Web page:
Teller had a protégé appointed as Presidential science adviser and was himself the sole scientist in a group of wealthy Republican industrialists formed to press for anti-missile defences. When the group assembled at the White House in September 1981, he held out a grand vision of ‘assured survival’ in a nuclear war and began the process of aggressively selling the virtues of a nuclear bomb-pumped X-ray laser then in the very early research stages at Livermore. On the evening of 23 March 1983, Reagan startled the world by announcing the Star Wars programme and Teller was in the White House audience, having been specially summoned there by the President. The old physicist was over the moon. He had, after all, spontaneously drafted an insert for Reagan’s State of the Union address the preceding January, in which he wanted the President to announce a crash programme to build an anti-missile system. What Reagan was unwilling to say then, he was saying now. So Teller can only be pedantically correct when he writes in these Memoirs: ‘I do not know how President Reagan arrived at [this] decision.’ Teller’s salesmanship swung into the highest gear. He no longer had any official position at Livermore – just an office next to the Director’s, the ability to influence who would be Director, and the largely unquestioned right to represent Livermore’s thinking to the Pentagon and the White House. Now he promised that the X-ray laser system had been proved possible in principle, that it was shortly to go into its engineering phase, and that it would surely be operational within a few years.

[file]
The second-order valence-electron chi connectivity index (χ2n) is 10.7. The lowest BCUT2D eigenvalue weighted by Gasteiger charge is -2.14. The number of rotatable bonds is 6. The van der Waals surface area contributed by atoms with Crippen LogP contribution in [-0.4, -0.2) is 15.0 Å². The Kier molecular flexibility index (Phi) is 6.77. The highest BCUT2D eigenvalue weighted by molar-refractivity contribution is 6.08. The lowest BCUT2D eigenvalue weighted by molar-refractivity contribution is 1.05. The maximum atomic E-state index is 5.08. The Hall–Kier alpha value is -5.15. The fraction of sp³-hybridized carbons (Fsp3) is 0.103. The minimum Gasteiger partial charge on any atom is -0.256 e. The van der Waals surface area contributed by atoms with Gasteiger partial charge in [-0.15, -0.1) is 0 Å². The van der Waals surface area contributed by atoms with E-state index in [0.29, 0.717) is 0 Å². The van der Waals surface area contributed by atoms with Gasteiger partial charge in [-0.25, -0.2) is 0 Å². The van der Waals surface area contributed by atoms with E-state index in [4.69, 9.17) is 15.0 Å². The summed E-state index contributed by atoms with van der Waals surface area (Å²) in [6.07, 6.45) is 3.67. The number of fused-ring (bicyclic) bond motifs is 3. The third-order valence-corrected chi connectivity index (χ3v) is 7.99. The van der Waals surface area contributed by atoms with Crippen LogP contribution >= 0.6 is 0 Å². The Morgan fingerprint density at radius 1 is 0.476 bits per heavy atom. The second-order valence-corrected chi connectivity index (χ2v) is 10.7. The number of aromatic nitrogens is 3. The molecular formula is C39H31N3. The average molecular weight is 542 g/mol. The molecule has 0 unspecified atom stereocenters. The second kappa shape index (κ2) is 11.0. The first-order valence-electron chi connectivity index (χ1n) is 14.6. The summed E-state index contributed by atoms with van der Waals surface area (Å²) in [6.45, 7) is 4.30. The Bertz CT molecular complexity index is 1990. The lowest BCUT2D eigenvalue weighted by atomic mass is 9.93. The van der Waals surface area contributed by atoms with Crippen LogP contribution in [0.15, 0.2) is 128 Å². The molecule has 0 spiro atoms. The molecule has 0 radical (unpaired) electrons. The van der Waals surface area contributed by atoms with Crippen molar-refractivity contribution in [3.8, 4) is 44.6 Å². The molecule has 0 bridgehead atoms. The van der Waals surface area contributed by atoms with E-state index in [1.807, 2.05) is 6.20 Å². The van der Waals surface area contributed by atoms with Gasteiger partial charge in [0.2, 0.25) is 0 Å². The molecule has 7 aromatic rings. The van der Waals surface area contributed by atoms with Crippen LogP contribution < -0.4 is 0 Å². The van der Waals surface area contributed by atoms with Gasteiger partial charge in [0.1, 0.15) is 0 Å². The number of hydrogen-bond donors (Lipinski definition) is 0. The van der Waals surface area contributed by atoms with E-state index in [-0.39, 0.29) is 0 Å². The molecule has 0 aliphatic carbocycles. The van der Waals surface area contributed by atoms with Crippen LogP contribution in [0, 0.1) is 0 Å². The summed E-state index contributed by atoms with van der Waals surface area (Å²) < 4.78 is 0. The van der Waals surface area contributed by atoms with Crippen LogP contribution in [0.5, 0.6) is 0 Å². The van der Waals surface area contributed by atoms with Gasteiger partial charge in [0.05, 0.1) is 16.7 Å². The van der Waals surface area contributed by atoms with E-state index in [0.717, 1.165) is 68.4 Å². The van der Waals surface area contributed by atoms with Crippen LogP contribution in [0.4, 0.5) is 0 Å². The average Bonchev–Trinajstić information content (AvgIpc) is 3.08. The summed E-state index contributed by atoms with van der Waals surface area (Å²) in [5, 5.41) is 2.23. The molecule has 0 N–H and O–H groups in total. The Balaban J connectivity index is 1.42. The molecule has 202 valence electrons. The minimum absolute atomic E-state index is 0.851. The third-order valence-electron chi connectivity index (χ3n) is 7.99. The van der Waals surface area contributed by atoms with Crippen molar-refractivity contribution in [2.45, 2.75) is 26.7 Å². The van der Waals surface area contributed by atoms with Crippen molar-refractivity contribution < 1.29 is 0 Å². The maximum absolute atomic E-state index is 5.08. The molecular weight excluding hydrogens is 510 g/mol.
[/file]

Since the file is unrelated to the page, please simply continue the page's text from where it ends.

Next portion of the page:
Teller’s old adversary Hans Bethe called Star Wars a ‘dangerous fantasy’, but, of the two great physicists, Teller was much the better rhetorician and salesman. Billions were committed to Star Wars on the basis of these assurances, all of which proved wrong. When Roy Woodruff, one of Livermore’s associate directors, accused Teller of knowingly misrepresenting the technical facts of the matter, Teller and his allies had him hounded out of Livermore. Woodruff eventually fetched up at the rival Los Alamos weapons lab, where he was made very welcome, assuming a position whose title (‘program director for non-proliferation and arms control’) represented some of the cultural differences between the two labs. (This story is meticulously told in William Broad’s Teller’s War: The Top-Secret Story Behind the Star Wars Deception, 1992.) When the X-ray laser was ditched, Teller scarcely missed a beat, drumming up enthusiasm for the space-based anti-missile system known as ‘Brilliant Pebbles’ – the successor to ‘Smart Rocks’. In 1989, the Defence Secretary (now Vice-President) Dick Cheney redirected the torrent of dollars towards that technology. Bush the Elder, like Reagan, was applauded for his ‘excellent grasp of the importance of strategic defence’. He toured Livermore in 1990, announcing his commitment to the Pebbles, pointedly referring to Teller as ‘my friend of long standing’, and calling for $659 million for that programme alone by 1992. To Teller’s distress, Bill Clinton reined in, but by no means halted, the flow of Star Wars money. However, Teller – now in his mid-nineties and retired from the political arena – can glow with contentment at Bush the Younger’s renewed commitment to a scaled-down, but vastly expensive and still unproven missile defence programme.